Rebels rising on spring tide
Former team-mates point revived Cork towards rare league double
AFTER all the rows and acrimony which accompanied Cork into the early months of the last two years, this season has taken a significant turn for the better, leaving them well-positioned to win the National League hurling and football double for the first time since 1980.
It's all in marked contrast to 2009 when the footballers were in Division 2 and the hurlers were missing early-season games which wrecked their title chances.
Irrespective of how the footballers fare against Mayo in the final series of games on Sunday week, Conor Counihan has already steered them through to the final for the first time since 1999, while one win from their remaining two games against Tipperary and Galway would see the hurlers through to the final for the first time since 2002. They last won the title in 1998.
Denis Walsh, who was on the Cork squads that won the historic All-Ireland hurling and football double in 1990 (Counihan was on the football team), has presided over Cork's best start to the hurling League for years in which they have taken nine of a possible 10 points against Offaly, Limerick, Kilkenny, Waterford and Dublin.
Cork host Tipperary in Pairc Ui Chaoimh on Sunday where a win for Walsh's rapidly-improving squad would clinch a place in the final. And even if they lose, they could still book a place in the final by beating Galway in the last round on April 18.
It's all very different to a year ago this week when Cork hurlers were second last in Division 1 and preparing to head to Kilkenny where they took a 27-point trimming in one of the darkest days in their League history.
Walsh had just taken over as manager after the bitter rows of the previous months which ultimately led to Gerald McCarthy's resignation. Kilkenny showed no mercy in Nowlan Park, leaving Walsh under no illusions about the task which awaited him.
The footballers were doing better, admittedly in Division 2, but they still needed to beat Armagh in the final game to clinch promotion, which they duly did.
This time, the hurlers and footballers have lost just one of 11 Division 1 games between them, leaving the footballers as 4/9 favourites to win the title with the hurlers on 15/8 to be crowned champions.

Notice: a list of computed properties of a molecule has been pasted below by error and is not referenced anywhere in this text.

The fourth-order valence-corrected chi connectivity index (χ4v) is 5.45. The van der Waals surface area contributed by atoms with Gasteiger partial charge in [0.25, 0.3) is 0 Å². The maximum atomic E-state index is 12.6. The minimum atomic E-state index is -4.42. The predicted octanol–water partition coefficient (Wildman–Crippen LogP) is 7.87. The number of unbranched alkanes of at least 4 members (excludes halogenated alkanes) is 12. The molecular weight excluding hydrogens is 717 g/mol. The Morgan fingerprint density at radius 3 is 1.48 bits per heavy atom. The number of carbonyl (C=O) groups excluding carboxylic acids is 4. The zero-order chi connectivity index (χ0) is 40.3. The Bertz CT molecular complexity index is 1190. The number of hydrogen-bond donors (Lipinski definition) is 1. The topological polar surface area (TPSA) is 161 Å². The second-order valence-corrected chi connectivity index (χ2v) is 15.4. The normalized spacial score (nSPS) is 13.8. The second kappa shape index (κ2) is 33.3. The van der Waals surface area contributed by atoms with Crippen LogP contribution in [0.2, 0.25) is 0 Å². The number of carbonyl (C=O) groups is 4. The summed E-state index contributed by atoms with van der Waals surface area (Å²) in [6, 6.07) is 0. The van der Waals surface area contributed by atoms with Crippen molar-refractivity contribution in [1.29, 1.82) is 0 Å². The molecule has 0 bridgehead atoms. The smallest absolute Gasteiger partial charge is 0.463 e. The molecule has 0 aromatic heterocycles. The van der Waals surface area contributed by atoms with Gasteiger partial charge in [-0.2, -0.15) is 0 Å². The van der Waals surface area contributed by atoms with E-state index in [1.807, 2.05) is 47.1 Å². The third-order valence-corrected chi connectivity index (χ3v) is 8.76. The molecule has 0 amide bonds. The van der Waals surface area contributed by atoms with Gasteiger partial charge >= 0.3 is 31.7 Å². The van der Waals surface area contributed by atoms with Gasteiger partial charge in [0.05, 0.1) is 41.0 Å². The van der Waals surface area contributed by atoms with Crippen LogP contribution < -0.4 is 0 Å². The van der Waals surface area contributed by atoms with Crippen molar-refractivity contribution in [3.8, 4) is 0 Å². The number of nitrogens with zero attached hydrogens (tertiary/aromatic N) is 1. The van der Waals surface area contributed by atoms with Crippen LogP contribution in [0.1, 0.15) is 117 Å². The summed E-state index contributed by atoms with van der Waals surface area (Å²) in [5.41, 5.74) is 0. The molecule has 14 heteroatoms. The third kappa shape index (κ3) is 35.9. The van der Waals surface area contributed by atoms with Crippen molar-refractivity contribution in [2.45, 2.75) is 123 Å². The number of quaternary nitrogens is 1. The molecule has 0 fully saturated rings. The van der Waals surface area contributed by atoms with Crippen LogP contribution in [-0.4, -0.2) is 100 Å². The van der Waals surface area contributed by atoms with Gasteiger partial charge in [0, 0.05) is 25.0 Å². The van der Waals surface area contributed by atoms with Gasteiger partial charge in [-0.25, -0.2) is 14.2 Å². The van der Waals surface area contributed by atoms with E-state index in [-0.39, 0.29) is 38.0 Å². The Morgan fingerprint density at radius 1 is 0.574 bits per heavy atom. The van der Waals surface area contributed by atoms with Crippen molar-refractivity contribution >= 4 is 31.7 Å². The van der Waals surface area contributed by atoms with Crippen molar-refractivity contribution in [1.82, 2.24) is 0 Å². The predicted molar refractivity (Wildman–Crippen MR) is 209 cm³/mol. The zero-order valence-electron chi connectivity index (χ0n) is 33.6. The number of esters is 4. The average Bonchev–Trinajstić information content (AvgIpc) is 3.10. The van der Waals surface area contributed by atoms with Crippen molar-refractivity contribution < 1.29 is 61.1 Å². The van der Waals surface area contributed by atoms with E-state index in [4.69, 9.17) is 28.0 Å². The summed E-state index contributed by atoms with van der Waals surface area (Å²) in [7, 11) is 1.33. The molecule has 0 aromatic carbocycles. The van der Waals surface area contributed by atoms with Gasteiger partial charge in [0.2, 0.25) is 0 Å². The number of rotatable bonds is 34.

"It's nice to see Cork getting headlines for the right reasons at this time of year. But from a football viewpoint, I certainly won't be getting carried away with things and I'm sure Denis feels the same with the hurlers," said Counihan.
He is a surprised and delighted to have secured a place in the football final after six of seven games in which the only defeat came against Tyrone.
"You would usually expect it to go down to the last day but things have worked out nicely for us. We've been a bit lucky in a way.
"We had close calls against Monaghan, Kerry, Galway and Derry but won them all. You need a bit of luck to win that many tight games. I suppose the only game we didn't get much luck was against Tyrone," he said.
Cork play Mayo on Sunday week and, unless Dublin beat Tyrone on the same day, will face John O'Mahony's men again two weeks later in what would be a first ever Cork-Mayo League final. If Mayo beat Cork and Dublin beat Tyrone in the final group games, it will be a Cork-Dublin final.
"We'll take whatever comes. The good thing is that we are giving plenty of lads chances in the league. I would be happy with what we've seen but it's still very early in the year.
"Having said that, we're delighted to be in the final. Cork haven't won the Division 1 title for a long time and, apart from that, the final will give us another big test before the championship. It's good to be going well but we all know that the serious stuff comes from June on," said Counihan.
It arrives earlier for the hurlers who play Tipperary in the Munster quarter-final on May 30 which makes Sunday's warm-up all the more intriguing.
Both camps are playing down its significance in terms of providing a championship pointer but the rest of the hurling world will be keeping a close watch on what will be a high-intensity clash.
Of course, it's possible that Cork and Tipperary could also meet in the League final.
If Tipperary win their last two games and Cork beat Galway in their last outing, it would be a Tipp-Cork League final on May 2.
Galway, who are currently in second place, a point behind Cork and one ahead of Tipperary, are also in a strong position going into the final stages as they have their last two games against Dublin and Cork at home in Pearse Stadium.